Dr. Ladyman: As our manifesto promised, the Government are examining the potential of moving away from the current system of motoring taxation towards a national system of road pricing. Although there would need to be one or more pilots for a future national road pricing scheme, no decisions have been made about the timing, nature or location of any such pilots. The Future of Transport" White Paper (July 2004) announced our intention to establish a Transport Innovation Fund to give incentives to develop and deploy innovative local transport packages, support innovative mechanisms which raise alternative funding mechanisms and support the funding of regional, inter-regional and local schemes that are beneficial to national productivity. Further details on the aims and operation of the Fund will be published shortly.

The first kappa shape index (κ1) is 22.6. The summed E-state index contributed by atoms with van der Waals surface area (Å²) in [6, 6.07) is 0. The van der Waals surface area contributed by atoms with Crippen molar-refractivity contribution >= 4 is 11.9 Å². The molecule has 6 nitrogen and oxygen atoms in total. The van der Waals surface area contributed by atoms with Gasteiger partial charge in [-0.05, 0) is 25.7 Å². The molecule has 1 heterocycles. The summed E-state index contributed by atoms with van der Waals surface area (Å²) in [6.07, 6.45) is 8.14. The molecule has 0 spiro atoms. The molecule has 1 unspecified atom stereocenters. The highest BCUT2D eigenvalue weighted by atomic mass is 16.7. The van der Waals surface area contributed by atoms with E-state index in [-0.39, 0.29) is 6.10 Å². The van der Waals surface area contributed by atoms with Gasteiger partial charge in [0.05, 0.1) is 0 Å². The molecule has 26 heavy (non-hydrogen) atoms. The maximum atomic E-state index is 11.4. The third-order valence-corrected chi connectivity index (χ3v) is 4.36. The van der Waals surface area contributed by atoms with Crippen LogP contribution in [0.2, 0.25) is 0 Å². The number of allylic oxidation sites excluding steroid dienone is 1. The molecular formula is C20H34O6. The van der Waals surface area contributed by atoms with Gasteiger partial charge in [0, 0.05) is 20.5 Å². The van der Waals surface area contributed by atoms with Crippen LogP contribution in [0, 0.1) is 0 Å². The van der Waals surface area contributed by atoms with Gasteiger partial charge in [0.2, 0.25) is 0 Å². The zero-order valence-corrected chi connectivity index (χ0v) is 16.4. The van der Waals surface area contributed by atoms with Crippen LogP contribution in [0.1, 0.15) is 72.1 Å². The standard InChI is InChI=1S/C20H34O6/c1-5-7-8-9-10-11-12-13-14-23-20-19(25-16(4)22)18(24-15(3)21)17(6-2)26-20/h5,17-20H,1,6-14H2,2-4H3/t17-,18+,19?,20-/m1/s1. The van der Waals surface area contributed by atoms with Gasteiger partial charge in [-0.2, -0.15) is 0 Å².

However, the Secretary of State has confirmed that ultimately up to £200 million a year will be made available from the Fund to support local authorities implementing innovative solutions to congestion problems in their local areas where these include demand management based on pricing.
Ben Chapman: To ask the Secretary of State for Transport pursuant to the answer to the hon. Member for Newport, West (Paul Flynn) of 13 June 2005, Official Report, column 26W, on road safety, if he will discuss with the Highways Agency conducting further research on distraction to drivers caused by roadside advertising on motorways.